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Title:Odkrivanje raka materničnega vratu s testiranjem za visokorizične humane viruse papiloma
Authors:Uršič-Vrščaj, Marjetka (Author)
Tipology:1.04 - Professional Article
Organisation:Logo OI - Institute of Oncology
Year of publishing:2009
COBISS_ID:25688793 Link is opened in a new window
ISSN on article:1408-1741
OceCobissID:65324032 Link is opened in a new window
Files:.pdf PDF - Presentation file, download (110,86 KB)
Onkološki inštitut
Rights:by Authors
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License:CC BY 4.0, Creative Commons Attribution 4.0 International
Description:This is the standard Creative Commons license that gives others maximum freedom to do what they want with the work as long as they credit the author.
Licensing start date:31.08.2018

Secondary language

Title:Cervical Cancer Detection Using High-Risk Human Papillomavirus Testing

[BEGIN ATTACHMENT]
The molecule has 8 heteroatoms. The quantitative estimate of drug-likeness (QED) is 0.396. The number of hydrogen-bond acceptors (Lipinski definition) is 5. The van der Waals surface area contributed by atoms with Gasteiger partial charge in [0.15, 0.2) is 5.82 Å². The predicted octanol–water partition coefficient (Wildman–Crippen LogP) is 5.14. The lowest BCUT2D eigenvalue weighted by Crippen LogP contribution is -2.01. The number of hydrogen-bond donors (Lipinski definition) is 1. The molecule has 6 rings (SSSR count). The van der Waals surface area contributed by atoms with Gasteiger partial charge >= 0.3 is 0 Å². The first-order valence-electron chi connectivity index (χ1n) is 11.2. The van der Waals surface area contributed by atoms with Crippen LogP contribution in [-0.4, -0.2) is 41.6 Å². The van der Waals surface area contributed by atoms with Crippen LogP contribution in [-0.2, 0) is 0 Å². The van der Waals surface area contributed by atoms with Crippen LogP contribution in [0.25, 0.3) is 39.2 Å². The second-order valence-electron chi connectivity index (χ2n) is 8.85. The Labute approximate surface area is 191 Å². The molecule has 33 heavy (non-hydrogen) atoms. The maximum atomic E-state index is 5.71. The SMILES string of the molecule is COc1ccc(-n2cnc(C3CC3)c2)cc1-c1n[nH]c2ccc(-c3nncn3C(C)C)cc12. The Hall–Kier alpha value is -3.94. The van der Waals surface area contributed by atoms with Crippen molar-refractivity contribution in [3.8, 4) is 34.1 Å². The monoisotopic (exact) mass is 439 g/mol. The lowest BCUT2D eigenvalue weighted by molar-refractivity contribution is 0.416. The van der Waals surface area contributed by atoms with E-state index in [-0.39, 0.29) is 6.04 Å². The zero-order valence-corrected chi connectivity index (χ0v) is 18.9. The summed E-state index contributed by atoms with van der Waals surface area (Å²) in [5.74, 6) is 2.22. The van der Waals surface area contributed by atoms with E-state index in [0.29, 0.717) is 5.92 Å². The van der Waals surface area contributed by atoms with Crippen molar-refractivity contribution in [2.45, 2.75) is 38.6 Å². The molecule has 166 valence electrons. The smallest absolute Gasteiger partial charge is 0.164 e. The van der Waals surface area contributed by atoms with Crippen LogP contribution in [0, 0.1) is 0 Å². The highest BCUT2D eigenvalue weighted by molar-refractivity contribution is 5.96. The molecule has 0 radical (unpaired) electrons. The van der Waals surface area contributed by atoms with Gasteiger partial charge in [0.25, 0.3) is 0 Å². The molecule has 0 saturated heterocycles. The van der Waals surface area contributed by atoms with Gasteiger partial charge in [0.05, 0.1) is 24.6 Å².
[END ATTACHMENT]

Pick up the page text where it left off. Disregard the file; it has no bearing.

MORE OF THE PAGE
Abstract:Since the development of cytology-based cervical cancer screening using PAP test in the mid-20th century, the PAP test has been accepted as a method for secondary prevention of cervical cancer. Screening for cervical cancer precursors by cytology has been very successful in the countries with high-quality programs and good coverage of the population at risk. Low-grade abnormalities are the most common type of cytologic abnormalities. In several countries, it is currently recommended to follow up these women by performing PAP smear tests in 6-month intervals. If the low-grade abnormalities do not normalize, colposcopy should be done, which every now and then leads to several unnecessary referrals, associated anxiety and costs. Human papillomavirus (HPV) infection is very common in young women after the onset of sexual activity and, when it persists, it may result in cervical intraepithelial neoplasia (CIN). The recognition of the strong causal relationship between the persistent infection of the genital tract with high-risk HPV types and the occurrence of cervical cancer has resulted in the development of a number of HPV DNA and HPV RNA detection systems. The detection of high-risk HPV DNA is considered to be potentially useful in three applications: (1) as a triage test to select the women with minor cytologic lesions in their PAP smears who need a referral for colposcopic diagnosis and treatment, (2) as a follow-up test for the treated high-grade intraepithelial lesion, and (3.) as a primary screening test alone or in combination with PAP test to detect cervical cancer precursors. There are clear benefits of the use of HPV DNA testing in the triage of atypical squamous cells, mild dyscaryotic cells in older women, and in the post-treatment surveillance of women after treatment for CIN. There is an increasing need for more information and educational programs about HPV.